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2 reasons why demo days are dead

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And one way to keep deal flows alive

Startup accelerators are increasingly putting the brakes on demo days. The often flashy events reserved for founders to connect with investors have long been part of the likes of Y Combinator’s program, seen as the “graduation” of startups’ journey.

But demo day isn’t a good use of founders’ or investors’ time.

Many VCs who sign deals with the top startups from YC actually do so before demo day. The commotion around the event means that investors are so eager to seal an early-bird deal, they jump ahead of the queue and undermine the need for the event in the first place.

In an investment landscape that has changed drastically over recent years, the demo day is an outdated tradition. With capital flows surging, founders are more selective about the investors they bring on board — they’re not looking for deep pockets or a fast close; they want mentorship, emotional support and investors’ undivided attention.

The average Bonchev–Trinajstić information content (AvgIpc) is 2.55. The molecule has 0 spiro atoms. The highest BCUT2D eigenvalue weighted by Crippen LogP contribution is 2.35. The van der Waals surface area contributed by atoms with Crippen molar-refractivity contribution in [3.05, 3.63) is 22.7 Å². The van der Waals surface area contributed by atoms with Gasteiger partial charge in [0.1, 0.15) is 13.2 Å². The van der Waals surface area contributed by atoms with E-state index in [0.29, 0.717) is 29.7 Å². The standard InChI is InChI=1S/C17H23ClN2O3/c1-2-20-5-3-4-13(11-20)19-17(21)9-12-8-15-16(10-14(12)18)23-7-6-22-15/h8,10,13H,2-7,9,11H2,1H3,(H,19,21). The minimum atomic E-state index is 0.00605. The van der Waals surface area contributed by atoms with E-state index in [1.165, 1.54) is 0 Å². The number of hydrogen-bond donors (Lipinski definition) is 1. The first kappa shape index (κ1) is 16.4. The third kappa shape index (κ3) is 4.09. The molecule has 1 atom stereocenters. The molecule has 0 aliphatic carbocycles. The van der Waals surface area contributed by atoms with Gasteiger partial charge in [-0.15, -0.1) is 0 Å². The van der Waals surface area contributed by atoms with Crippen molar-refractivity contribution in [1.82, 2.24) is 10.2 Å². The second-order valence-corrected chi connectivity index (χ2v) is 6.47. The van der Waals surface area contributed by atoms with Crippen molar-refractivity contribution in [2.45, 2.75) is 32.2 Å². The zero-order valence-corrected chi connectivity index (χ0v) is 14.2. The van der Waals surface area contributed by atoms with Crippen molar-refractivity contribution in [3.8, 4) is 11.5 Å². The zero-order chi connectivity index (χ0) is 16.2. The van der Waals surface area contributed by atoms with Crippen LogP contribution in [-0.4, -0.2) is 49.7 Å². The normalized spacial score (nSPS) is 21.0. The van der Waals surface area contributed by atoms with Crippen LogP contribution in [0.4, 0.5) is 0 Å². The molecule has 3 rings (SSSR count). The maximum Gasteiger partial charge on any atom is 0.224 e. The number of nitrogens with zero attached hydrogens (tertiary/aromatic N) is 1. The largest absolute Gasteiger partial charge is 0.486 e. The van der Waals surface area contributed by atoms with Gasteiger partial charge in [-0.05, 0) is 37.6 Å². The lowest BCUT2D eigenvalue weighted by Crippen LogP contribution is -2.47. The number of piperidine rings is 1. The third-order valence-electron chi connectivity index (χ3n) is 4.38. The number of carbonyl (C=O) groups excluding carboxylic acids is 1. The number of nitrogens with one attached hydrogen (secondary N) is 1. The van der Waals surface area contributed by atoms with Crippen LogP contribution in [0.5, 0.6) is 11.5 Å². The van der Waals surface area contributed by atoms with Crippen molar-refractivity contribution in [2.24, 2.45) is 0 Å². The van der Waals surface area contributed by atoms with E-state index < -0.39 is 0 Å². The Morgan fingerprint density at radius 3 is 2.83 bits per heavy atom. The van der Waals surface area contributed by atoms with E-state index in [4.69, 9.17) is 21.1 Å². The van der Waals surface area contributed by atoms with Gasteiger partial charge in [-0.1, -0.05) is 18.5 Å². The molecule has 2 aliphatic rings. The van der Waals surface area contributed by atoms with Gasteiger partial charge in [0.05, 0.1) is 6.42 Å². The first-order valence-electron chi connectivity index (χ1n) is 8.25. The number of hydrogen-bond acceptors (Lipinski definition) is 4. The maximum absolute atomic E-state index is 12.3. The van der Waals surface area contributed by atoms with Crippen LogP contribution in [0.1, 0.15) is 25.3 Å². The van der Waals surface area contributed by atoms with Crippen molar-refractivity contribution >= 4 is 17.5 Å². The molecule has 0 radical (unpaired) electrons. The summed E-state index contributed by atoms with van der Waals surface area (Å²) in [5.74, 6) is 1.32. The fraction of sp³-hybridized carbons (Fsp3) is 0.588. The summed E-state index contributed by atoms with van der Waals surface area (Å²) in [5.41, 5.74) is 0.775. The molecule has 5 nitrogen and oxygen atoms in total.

What we need is to better understand why demo day falls short and how to source deals on a much more intimate level.

Simply getting rid of demo day won’t help founders find, or let investors offer, that value. A direct alternative (i.e., a differently formatted event) won’t be effective either. What we need is to better understand why demo day falls short and how to source deals on a much more intimate level.

Demo day dilutes investor engagement

Demo days are performative. A founder stands on stage and pitches themselves and their companies in the best light for 30 minutes or so. But having the most impressive pitch or being the most charismatic founder isn’t the same as having a real business solution or an efficiently run company.

An opinion piece on TheNextWeb already claims that VC funds are “just like Ponzi schemes,” because investors too often think along the lines of, “Will this person make me money?” In a demo day setting that’s run on hype, investors are further forced to care more about companies’ growth potential and later funding stages than their actual mission. The emphasis on showmanship and the concept of betting on people turns investment into gambling.

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